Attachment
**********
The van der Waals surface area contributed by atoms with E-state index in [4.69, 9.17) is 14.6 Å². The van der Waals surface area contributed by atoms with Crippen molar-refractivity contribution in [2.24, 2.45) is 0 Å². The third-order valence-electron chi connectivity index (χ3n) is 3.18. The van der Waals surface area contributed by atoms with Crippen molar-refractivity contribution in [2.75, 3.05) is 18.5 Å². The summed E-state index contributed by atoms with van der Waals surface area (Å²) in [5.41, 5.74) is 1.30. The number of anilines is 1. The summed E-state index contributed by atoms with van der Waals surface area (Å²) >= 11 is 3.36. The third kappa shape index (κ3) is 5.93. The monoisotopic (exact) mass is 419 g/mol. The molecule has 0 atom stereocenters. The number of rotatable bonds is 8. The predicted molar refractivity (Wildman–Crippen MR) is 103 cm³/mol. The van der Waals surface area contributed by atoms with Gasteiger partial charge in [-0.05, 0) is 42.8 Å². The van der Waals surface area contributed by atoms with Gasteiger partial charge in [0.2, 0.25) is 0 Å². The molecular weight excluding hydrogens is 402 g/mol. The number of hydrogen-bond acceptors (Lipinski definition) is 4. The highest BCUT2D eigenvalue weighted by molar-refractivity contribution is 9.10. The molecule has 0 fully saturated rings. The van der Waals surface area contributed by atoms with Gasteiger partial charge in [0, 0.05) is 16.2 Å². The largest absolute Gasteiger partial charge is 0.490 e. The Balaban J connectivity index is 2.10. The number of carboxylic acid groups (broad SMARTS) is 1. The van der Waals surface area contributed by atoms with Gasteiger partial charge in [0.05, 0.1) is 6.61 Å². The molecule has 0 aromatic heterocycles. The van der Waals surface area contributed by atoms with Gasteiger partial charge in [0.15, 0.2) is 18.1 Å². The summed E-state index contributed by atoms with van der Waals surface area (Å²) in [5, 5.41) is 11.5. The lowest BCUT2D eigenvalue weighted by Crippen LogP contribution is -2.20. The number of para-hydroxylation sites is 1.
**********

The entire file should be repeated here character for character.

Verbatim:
The van der Waals surface area contributed by atoms with E-state index in [4.69, 9.17) is 14.6 Å². The van der Waals surface area contributed by atoms with Crippen molar-refractivity contribution in [2.24, 2.45) is 0 Å². The third-order valence-electron chi connectivity index (χ3n) is 3.18. The van der Waals surface area contributed by atoms with Crippen molar-refractivity contribution in [2.75, 3.05) is 18.5 Å². The summed E-state index contributed by atoms with van der Waals surface area (Å²) in [5.41, 5.74) is 1.30. The number of anilines is 1. The summed E-state index contributed by atoms with van der Waals surface area (Å²) >= 11 is 3.36. The third kappa shape index (κ3) is 5.93. The monoisotopic (exact) mass is 419 g/mol. The molecule has 0 atom stereocenters. The number of rotatable bonds is 8. The predicted molar refractivity (Wildman–Crippen MR) is 103 cm³/mol. The van der Waals surface area contributed by atoms with Gasteiger partial charge in [-0.05, 0) is 42.8 Å². The van der Waals surface area contributed by atoms with Gasteiger partial charge in [0.2, 0.25) is 0 Å². The molecular weight excluding hydrogens is 402 g/mol. The number of hydrogen-bond acceptors (Lipinski definition) is 4. The highest BCUT2D eigenvalue weighted by molar-refractivity contribution is 9.10. The molecule has 0 fully saturated rings. The van der Waals surface area contributed by atoms with Gasteiger partial charge in [0, 0.05) is 16.2 Å². The largest absolute Gasteiger partial charge is 0.490 e. The Balaban J connectivity index is 2.10. The number of carboxylic acid groups (broad SMARTS) is 1. The van der Waals surface area contributed by atoms with Gasteiger partial charge in [0.05, 0.1) is 6.61 Å². The molecule has 0 aromatic heterocycles. The van der Waals surface area contributed by atoms with Gasteiger partial charge in [0.15, 0.2) is 18.1 Å². The summed E-state index contributed by atoms with van der Waals surface area (Å²) in [5, 5.41) is 11.5. The lowest BCUT2D eigenvalue weighted by Crippen LogP contribution is -2.20. The number of para-hydroxylation sites is 1.